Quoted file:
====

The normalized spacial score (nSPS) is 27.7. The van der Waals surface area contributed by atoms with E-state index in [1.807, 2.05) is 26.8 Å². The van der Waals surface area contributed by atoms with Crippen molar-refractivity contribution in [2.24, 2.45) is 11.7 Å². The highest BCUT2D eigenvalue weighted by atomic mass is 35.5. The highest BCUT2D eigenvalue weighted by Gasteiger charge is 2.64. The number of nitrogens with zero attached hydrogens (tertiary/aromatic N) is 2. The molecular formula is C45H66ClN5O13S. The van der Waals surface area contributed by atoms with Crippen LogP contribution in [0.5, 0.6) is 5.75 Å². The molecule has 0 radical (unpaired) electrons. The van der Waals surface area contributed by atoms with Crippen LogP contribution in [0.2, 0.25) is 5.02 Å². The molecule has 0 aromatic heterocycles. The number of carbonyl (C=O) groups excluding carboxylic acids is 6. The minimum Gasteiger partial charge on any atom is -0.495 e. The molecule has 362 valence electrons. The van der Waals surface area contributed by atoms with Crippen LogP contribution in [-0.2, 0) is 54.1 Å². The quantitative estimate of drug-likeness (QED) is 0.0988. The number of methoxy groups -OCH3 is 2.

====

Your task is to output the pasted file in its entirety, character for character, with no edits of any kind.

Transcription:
The normalized spacial score (nSPS) is 27.7. The van der Waals surface area contributed by atoms with E-state index in [1.807, 2.05) is 26.8 Å². The van der Waals surface area contributed by atoms with Crippen molar-refractivity contribution in [2.24, 2.45) is 11.7 Å². The highest BCUT2D eigenvalue weighted by atomic mass is 35.5. The highest BCUT2D eigenvalue weighted by Gasteiger charge is 2.64. The number of nitrogens with zero attached hydrogens (tertiary/aromatic N) is 2. The molecular formula is C45H66ClN5O13S. The van der Waals surface area contributed by atoms with Crippen LogP contribution in [0.5, 0.6) is 5.75 Å². The molecule has 0 radical (unpaired) electrons. The van der Waals surface area contributed by atoms with Crippen LogP contribution in [0.2, 0.25) is 5.02 Å². The molecule has 0 aromatic heterocycles. The number of carbonyl (C=O) groups excluding carboxylic acids is 6. The minimum Gasteiger partial charge on any atom is -0.495 e. The molecule has 362 valence electrons. The van der Waals surface area contributed by atoms with Crippen LogP contribution in [-0.2, 0) is 54.1 Å². The quantitative estimate of drug-likeness (QED) is 0.0988. The number of methoxy groups -OCH3 is 2.